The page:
Oh boy, here we go again.
Two times in as many weeks, Republican opponents of President Obama made some highly insulting and ridiculous comments and in the process, made themselves look like asses.
In case you somehow missed it, the first instance happened at the end of July, when Colorado Republican Representative Doug Lamborn appeared on a Denver radio station to discuss his opinions about the debt ceiling. Lamborn wanted to make sure his constituents knew—unequivocally—that he did not support the President. Here’s what he said:
“Even if some people say, ‘Well, the Republicans should have done this or they should have done that,’ they will hold the President responsible. Now, I don’t even want to have to be associated with him. It’s like touching a tar baby and you get it, you’re stuck, and you’re a part of the problem now and you can’t get away.”
“Tar baby” is a racially-charged term that is used to demean blacks.
The idiocy continued last week, when MSN contributor and former presidential candidate Pat Buchanan appeared on Rev. Al Sharpton’s cable TV show. During a discussion about Bush era tax cuts, Buchanan repeatedly referred to President Obama as Sharpton’s “boy.”
In today’s vernacular, “your boy” is short for “homeboy,” “road dog,” “side kick.” But during slavery and the Civil Rights era, the word was used by racist whites to denigrate and emasculate black men. Buchanan was a young man during the Civil Rights era. He knew full well how his comments would be construed.
On a morning news show the following day, Buchanan tried to clarify his remarks, saying that although some people took offense, “none was meant, none was intended, none was delivered, for the record.”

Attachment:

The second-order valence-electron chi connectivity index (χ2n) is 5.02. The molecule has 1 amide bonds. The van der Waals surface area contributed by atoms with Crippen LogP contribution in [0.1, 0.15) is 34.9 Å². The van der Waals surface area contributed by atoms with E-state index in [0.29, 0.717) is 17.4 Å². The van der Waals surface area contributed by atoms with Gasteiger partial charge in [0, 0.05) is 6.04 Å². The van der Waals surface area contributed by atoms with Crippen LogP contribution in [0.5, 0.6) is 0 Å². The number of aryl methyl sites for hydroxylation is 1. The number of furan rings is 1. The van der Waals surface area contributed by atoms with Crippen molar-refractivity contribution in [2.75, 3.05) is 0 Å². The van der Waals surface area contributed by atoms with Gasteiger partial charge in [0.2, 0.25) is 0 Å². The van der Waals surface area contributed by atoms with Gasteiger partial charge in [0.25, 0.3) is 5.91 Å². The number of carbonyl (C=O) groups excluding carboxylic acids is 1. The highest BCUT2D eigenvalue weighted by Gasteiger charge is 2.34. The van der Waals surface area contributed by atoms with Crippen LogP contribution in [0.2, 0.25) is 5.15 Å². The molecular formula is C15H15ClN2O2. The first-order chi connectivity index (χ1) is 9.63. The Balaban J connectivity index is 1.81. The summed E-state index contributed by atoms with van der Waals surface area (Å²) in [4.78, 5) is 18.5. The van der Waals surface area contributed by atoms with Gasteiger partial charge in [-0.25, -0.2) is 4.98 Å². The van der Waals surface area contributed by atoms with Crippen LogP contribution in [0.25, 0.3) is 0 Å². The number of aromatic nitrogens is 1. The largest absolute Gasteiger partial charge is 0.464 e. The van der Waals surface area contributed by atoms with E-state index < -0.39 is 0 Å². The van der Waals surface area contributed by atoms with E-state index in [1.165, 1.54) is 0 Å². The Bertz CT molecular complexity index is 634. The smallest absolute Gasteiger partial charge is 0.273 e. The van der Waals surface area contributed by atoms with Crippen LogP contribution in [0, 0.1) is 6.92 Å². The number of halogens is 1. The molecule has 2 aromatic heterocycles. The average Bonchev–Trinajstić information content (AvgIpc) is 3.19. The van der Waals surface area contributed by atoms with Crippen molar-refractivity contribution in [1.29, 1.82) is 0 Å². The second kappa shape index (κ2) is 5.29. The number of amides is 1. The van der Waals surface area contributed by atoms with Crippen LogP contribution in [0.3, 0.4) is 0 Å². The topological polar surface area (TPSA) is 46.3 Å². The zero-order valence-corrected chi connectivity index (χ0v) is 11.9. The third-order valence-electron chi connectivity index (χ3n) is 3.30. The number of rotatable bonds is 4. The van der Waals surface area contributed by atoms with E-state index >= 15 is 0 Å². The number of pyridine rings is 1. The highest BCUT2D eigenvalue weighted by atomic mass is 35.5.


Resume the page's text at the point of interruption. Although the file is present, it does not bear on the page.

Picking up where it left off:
For the record, his words pissed off a lot of people, so yeah, offense was delivered. When you use a term that has been used, historically–or even presently–to demean, discriminate against, or degrade people, what you intended doesn’t matter.
What you meant doesn’t matter. The only thing that matters is what you said.
Which brings me to why this is relevant to you. In your own life, when you disagree with someone about an issue, do you focus on the issue and the reasons you oppose it? Or, do you disagree and while you’re at it, hit below the belt and say things to get a rise out of your opponent? Do you even know?
There is a way to say what needs to be said without tearing down the house, so to speak, or alienating your opponent. That way is simply to state your truth as you mean it, to say what you mean and mean what you say. Simply think before you speak. Decide to be intentional in the way you communicate. For Congressman Lamborn, it might have looked like this:
“No matter what people say the Republicans should have done, ultimately they’ll hold the President—and those who supported his position—responsible if things don’t get better. I didn’t support his position, and I want to make sure the good people of Colorado know it.”
How could anyone take offense to that? He made his point—that he didn’t side with the President on the debt ceiling debate—yet everyone gets to go home with their dignity and self-worth intact.
Think before you speak. Be intentional with the words you choose and decide what message you want people to take away. Then, you won’t end up looking like an ass, furtively bumbling and fumbling to clean up your mess.